Ensembles in Auger

Among the many advanced automated machine learning techniques which Auger offers, one is to provide better predictive results is ensemble generation. Ensemble generation is a powerful technique which aims to increase the predictive performance for a given machine learning task by combining several predictive models. It often improves the generalization error of the model and robustness to different data shifts. All of these improvements are useful for further inference.

Most popular ML libraries and platforms don’t provide ensembles out of the box. Instead, they assume that the data scientist or user will prepare them. Assembling optimal ensembles is typically beyond the expertise of most developers or business analysts.

Auger provides the latest state-of-the-art ensemble techniques, such as: Advanced Ensemble SelectionSuper Learner and Deep Super Learner. But it also allows using the classic methods of Voting and Averaging. These will enable you to define some “weights” for each base model. You can then control your own ensemble generation procedure.

Let’s dive a bit deeper: Auger provides a leaderboard of evaluated models with its parameters, which is used for ensemble construction stage later. This leaderboard could be consist of thousands of ordered models (by its score) or even more. Therefore Auger allows restricting the number of models, which are planned to use in ensembles later (to decrease the construction time). Advanced ensemble methods rely on cross-validation predictions from each model.

Advanced Ensemble Selection

Auger’s advanced ensembled selection is an improved version of the previously proposed Ensemble Selection algorithm. This method also provides guarantees that the ensemble has a performance at least as good as the best model within the ensemble. Using ensembles can only increase performance of the model.

All models, no matter what their performance, are added to the model library for the problem. The expectation is that some of the models will yield good performance on the problem, either in isolation or in combination with other models, for any reasonable performance metric. The “selection” procedure could be as follows where we step-by-step add some models to an existing ensemble:

auger-ensemble.png

The algorithm uses smart initialization, which can be controlled parametrically (but by default starts with an empty set of parameters). Bagging to reduce the variance over selected models. Auger also supports sets of ensembles, where best models can be added to some ensemble more than once. We use this in the inference stage for weighted prediction.s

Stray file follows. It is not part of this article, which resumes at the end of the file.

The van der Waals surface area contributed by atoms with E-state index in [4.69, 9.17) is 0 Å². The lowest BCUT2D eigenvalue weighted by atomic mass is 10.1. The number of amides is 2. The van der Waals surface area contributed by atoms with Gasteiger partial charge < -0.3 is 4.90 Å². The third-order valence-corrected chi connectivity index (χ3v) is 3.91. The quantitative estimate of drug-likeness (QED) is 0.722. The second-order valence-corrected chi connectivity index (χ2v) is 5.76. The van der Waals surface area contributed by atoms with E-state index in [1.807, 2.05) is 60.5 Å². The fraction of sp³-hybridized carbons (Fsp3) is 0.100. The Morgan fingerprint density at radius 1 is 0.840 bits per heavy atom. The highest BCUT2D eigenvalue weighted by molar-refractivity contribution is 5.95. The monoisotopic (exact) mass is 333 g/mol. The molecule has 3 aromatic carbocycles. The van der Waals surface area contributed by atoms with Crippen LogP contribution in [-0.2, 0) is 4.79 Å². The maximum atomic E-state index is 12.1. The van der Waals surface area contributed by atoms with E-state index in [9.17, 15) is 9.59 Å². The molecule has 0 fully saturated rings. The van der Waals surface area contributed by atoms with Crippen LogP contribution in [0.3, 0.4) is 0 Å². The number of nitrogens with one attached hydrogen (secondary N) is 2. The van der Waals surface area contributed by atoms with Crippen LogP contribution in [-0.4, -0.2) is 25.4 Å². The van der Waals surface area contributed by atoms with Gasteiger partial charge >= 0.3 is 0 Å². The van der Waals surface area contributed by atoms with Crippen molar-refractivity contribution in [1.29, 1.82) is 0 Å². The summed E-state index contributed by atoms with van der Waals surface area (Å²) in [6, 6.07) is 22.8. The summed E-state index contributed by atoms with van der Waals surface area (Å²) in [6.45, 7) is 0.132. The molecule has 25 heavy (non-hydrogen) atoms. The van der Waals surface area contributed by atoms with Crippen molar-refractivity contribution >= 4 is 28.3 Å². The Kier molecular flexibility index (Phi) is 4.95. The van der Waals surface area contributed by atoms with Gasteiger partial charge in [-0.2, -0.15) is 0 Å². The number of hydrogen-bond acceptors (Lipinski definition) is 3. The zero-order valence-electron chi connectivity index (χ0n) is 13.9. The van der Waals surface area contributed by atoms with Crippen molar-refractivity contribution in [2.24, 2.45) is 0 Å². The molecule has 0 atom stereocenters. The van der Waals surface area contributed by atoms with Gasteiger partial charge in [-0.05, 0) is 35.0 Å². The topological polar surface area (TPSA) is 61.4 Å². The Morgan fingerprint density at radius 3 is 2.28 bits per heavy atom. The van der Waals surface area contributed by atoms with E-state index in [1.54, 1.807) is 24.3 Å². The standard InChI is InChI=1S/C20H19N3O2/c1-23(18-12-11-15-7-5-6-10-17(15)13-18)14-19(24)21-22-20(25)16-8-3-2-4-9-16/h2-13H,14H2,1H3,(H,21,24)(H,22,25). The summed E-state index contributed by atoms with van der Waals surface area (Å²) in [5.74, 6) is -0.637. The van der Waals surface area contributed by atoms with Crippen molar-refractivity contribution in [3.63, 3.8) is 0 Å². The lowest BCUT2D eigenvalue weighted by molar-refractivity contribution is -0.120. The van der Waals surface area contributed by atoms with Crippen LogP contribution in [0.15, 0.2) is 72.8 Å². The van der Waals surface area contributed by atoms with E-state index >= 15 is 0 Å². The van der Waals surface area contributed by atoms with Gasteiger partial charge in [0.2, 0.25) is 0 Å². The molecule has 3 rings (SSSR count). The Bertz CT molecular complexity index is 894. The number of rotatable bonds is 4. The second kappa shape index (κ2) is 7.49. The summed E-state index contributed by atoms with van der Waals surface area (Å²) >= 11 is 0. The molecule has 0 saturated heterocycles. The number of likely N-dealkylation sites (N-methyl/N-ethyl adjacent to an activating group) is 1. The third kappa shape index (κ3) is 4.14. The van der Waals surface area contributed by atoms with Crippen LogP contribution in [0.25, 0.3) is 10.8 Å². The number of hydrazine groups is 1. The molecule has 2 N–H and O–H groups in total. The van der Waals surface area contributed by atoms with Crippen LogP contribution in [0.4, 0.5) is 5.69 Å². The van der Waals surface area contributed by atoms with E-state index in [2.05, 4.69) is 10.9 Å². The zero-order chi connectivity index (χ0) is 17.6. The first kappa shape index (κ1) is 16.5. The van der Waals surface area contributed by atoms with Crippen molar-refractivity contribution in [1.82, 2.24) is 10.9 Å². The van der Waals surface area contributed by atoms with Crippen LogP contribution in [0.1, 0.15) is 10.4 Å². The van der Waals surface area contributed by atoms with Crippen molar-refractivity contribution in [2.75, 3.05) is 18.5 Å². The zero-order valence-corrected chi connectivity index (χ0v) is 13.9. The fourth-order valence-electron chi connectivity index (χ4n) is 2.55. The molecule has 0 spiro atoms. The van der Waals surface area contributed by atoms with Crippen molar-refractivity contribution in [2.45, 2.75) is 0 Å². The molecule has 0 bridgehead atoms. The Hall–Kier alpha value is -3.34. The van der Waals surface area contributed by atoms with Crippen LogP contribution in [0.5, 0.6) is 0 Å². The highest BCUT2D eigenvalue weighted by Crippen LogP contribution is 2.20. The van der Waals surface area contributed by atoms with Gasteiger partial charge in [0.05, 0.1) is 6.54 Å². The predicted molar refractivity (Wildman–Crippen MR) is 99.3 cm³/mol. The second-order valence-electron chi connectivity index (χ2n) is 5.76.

Super Learner

This ensemble technique strongly relies on the cross-validation predictions (using “soft” labels for classification) to form what is called the “level-one” data on which the meta-learner is trained on. This data looks like a prediction matrix with rows representing our samples and column representing selected models. It is represented as a cube for a classification task by adding one more dimension which is equal to number of classes. Meta-learning is performed using the L-BFGS, SLSQP and NNLS (regression) algorithms.

The ensemble construction algorithm is:

1. Define inputs:

a. Specify a set of N base models (from the leaderboard).

b. Specify a meta-learning algorithm (L-BFGS, SLSQP, NNLS).

The algorithm also has access to the source data and cross-validation predictions for selected models.

2. Construction (selection) stage:

The k-fold cross-validation forms for each of N selected to model the predicted values for each sample in the provided data (S samples for example).

We represent these as an S x N matrix or S x N x C (number of classes) cube.

a. Train the meta-learning algorithm on this matrix (cube) with regard to optimization constraints to get the weight for each provided model.

b. Eliminate some models with the weights under a specified threshold.

3. Prediction:

Perform a weighted prediction with respect to the specified weight.

Deep Super Learner

This is similar to super learner, but the construction stage is divided on several iterations. After the first construction iteration is finished, the algorithm produces additional features equal to the number classes. These are added to the existing features and the next optimization iteration is performed. It is stopped if the loss function is beyond some defined threshold.

The same procedure is used for prediction. The principal scheme works as follows:

principal-scheme.png

Weighted Ensemble, Voting, Averaging

All of these methods are classic and could be used with some predefined weights. Weighted Ensemble is a base ensemble method for the Super Learner and Advanced Ensemble Selection, since these methods just produce the set of models with the weight for each model. It allows to use a tiny variant of ensemble after the construction procedure was performed by some huge ensemble.

Voting and Averaging can also use weights, but it uses them in more straightforward way within the Auger. Voting is often used for classification tasks, because it can use “soft” labels. It is well known that the voting works better for low-correlated models. And the averaging often reduces overfit.Voting and Averaging method typically use some intelligent selector which is used to select the best suitable models for each of them.